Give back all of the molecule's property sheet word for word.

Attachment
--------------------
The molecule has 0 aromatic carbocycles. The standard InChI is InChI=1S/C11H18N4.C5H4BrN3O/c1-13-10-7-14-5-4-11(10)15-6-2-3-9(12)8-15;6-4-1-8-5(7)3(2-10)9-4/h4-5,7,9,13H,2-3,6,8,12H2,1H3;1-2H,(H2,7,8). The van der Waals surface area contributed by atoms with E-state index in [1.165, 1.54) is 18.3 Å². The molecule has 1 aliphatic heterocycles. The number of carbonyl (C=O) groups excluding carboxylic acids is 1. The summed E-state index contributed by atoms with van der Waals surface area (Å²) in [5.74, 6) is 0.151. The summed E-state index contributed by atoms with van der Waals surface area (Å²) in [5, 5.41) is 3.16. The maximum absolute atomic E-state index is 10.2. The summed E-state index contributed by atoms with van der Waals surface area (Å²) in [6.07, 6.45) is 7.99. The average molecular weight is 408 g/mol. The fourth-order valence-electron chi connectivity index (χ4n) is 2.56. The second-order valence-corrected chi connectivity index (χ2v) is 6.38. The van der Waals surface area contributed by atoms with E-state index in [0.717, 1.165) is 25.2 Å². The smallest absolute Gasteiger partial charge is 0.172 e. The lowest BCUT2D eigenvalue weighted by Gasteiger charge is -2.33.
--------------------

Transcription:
The molecule has 0 aromatic carbocycles. The standard InChI is InChI=1S/C11H18N4.C5H4BrN3O/c1-13-10-7-14-5-4-11(10)15-6-2-3-9(12)8-15;6-4-1-8-5(7)3(2-10)9-4/h4-5,7,9,13H,2-3,6,8,12H2,1H3;1-2H,(H2,7,8). The van der Waals surface area contributed by atoms with E-state index in [1.165, 1.54) is 18.3 Å². The molecule has 1 aliphatic heterocycles. The number of carbonyl (C=O) groups excluding carboxylic acids is 1. The summed E-state index contributed by atoms with van der Waals surface area (Å²) in [5.74, 6) is 0.151. The summed E-state index contributed by atoms with van der Waals surface area (Å²) in [5, 5.41) is 3.16. The maximum absolute atomic E-state index is 10.2. The summed E-state index contributed by atoms with van der Waals surface area (Å²) in [6.07, 6.45) is 7.99. The average molecular weight is 408 g/mol. The fourth-order valence-electron chi connectivity index (χ4n) is 2.56. The second-order valence-corrected chi connectivity index (χ2v) is 6.38. The van der Waals surface area contributed by atoms with E-state index in [0.717, 1.165) is 25.2 Å². The smallest absolute Gasteiger partial charge is 0.172 e. The lowest BCUT2D eigenvalue weighted by Gasteiger charge is -2.33.